In Neal Asher's Hilldiggers, during a war between two planets in the same solar system – each occupied by adapted humans – what is thought to be a cosmic superstring is discovered. After being cut, this object collapses into four cylindrical pieces, each about the size of a tube train. Each is densely packed with either alien technology or some kind of life. They are placed for safety in three ozark cylinders of a massively secure space station. There a female research scientist subsequently falls pregnant, and gives birth to quads. Then she commits suicide – but why?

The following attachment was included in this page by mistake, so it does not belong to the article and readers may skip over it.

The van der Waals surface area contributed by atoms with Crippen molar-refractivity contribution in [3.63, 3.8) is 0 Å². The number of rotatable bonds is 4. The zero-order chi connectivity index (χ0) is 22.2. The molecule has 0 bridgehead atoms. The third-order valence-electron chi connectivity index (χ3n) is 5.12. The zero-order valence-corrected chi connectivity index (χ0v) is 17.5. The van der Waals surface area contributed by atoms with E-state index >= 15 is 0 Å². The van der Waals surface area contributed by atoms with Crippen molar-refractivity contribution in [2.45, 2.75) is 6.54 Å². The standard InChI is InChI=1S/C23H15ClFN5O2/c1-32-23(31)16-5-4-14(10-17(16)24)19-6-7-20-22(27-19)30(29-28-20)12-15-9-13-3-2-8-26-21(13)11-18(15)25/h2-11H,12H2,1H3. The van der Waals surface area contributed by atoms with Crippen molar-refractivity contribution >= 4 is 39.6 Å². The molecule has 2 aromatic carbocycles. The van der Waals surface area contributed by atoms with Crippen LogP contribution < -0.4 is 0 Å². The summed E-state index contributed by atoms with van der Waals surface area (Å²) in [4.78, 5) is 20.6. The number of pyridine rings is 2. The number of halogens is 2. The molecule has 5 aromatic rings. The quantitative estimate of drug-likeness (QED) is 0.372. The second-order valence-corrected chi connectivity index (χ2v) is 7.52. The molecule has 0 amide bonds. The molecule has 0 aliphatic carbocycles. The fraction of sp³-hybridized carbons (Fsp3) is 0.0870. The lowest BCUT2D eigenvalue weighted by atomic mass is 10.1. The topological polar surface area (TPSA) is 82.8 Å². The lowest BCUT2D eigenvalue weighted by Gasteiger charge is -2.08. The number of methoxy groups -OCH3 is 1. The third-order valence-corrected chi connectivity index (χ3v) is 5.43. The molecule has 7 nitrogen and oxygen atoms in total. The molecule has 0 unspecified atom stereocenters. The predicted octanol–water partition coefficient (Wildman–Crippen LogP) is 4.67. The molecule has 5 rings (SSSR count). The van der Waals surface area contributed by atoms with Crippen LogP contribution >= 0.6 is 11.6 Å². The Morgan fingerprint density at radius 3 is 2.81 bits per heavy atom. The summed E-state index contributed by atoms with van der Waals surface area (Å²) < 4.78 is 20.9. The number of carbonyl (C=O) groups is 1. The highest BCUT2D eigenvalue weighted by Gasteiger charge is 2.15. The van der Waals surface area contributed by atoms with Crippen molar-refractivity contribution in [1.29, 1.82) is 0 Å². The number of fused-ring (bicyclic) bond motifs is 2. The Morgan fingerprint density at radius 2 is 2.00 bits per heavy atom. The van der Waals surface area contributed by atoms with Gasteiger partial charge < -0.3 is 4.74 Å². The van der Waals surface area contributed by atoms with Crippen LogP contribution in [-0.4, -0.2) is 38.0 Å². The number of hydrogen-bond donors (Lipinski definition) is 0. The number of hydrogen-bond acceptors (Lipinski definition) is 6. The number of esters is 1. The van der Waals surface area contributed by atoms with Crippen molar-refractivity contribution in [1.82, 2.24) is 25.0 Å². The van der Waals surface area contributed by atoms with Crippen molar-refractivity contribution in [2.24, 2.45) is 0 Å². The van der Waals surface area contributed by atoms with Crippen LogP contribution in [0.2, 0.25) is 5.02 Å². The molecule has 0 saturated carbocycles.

By the end of the war one of the contesting planets has been devastated by the hilldiggers – giant space dreadnoughts employing weapons capable of creating mountain ranges. The quads have meanwhile grown up and are assuming positions of power in the post-war society. One of them will eventually gain control of the awesome hilldiggers . . .
In the media
Packed full of intrigue, and – most importantly – one of his most ambitious and gripping novels yet.
A very political novel about the conflicts between the military and civilians, between the war and post-war generations, and balancing truth and reconciliation.
Rich and complex . . . wild, wonderful, politically provoking and fresh.